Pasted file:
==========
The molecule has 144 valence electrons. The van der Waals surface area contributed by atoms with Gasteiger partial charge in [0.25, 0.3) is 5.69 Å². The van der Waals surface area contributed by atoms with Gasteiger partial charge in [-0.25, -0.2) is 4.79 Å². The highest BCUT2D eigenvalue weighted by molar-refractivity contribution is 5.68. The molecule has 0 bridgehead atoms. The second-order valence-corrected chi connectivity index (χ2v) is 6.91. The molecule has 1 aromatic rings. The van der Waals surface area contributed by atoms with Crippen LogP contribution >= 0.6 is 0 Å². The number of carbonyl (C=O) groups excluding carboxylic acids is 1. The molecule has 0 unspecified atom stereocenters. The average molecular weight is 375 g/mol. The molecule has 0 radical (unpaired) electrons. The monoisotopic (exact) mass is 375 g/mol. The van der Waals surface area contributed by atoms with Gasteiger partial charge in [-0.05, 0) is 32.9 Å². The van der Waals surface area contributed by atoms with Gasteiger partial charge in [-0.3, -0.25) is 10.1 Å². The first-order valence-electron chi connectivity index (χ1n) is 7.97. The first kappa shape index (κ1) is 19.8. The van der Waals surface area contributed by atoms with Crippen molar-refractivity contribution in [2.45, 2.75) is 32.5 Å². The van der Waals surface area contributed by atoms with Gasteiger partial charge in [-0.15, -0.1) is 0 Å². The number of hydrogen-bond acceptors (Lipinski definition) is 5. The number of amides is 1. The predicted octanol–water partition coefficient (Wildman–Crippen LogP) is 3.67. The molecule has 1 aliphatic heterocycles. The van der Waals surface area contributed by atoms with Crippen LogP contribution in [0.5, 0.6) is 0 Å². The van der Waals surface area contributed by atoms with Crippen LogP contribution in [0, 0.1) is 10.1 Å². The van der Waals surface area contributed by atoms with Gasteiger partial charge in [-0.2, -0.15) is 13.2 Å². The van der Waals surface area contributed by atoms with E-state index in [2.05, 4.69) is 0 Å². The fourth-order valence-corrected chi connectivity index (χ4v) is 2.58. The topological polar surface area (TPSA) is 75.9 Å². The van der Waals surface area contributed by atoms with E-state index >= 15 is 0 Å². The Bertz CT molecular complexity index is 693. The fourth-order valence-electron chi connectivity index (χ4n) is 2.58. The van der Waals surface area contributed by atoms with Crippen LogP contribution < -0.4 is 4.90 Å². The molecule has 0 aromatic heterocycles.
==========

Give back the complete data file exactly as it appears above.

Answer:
The molecule has 144 valence electrons. The van der Waals surface area contributed by atoms with Gasteiger partial charge in [0.25, 0.3) is 5.69 Å². The van der Waals surface area contributed by atoms with Gasteiger partial charge in [-0.25, -0.2) is 4.79 Å². The highest BCUT2D eigenvalue weighted by molar-refractivity contribution is 5.68. The molecule has 0 bridgehead atoms. The second-order valence-corrected chi connectivity index (χ2v) is 6.91. The molecule has 1 aromatic rings. The van der Waals surface area contributed by atoms with Crippen LogP contribution >= 0.6 is 0 Å². The number of carbonyl (C=O) groups excluding carboxylic acids is 1. The molecule has 0 unspecified atom stereocenters. The average molecular weight is 375 g/mol. The molecule has 0 radical (unpaired) electrons. The monoisotopic (exact) mass is 375 g/mol. The van der Waals surface area contributed by atoms with Gasteiger partial charge in [-0.05, 0) is 32.9 Å². The van der Waals surface area contributed by atoms with Gasteiger partial charge in [-0.3, -0.25) is 10.1 Å². The first-order valence-electron chi connectivity index (χ1n) is 7.97. The first kappa shape index (κ1) is 19.8. The van der Waals surface area contributed by atoms with Crippen molar-refractivity contribution in [2.45, 2.75) is 32.5 Å². The van der Waals surface area contributed by atoms with Gasteiger partial charge in [-0.15, -0.1) is 0 Å². The number of hydrogen-bond acceptors (Lipinski definition) is 5. The number of amides is 1. The predicted octanol–water partition coefficient (Wildman–Crippen LogP) is 3.67. The molecule has 1 aliphatic heterocycles. The van der Waals surface area contributed by atoms with Crippen LogP contribution in [0.5, 0.6) is 0 Å². The van der Waals surface area contributed by atoms with Crippen LogP contribution in [0, 0.1) is 10.1 Å². The van der Waals surface area contributed by atoms with Gasteiger partial charge in [-0.2, -0.15) is 13.2 Å². The van der Waals surface area contributed by atoms with E-state index in [2.05, 4.69) is 0 Å². The fourth-order valence-corrected chi connectivity index (χ4v) is 2.58. The topological polar surface area (TPSA) is 75.9 Å². The van der Waals surface area contributed by atoms with E-state index >= 15 is 0 Å². The Bertz CT molecular complexity index is 693. The fourth-order valence-electron chi connectivity index (χ4n) is 2.58. The van der Waals surface area contributed by atoms with Crippen LogP contribution < -0.4 is 4.90 Å². The molecule has 0 aromatic heterocycles.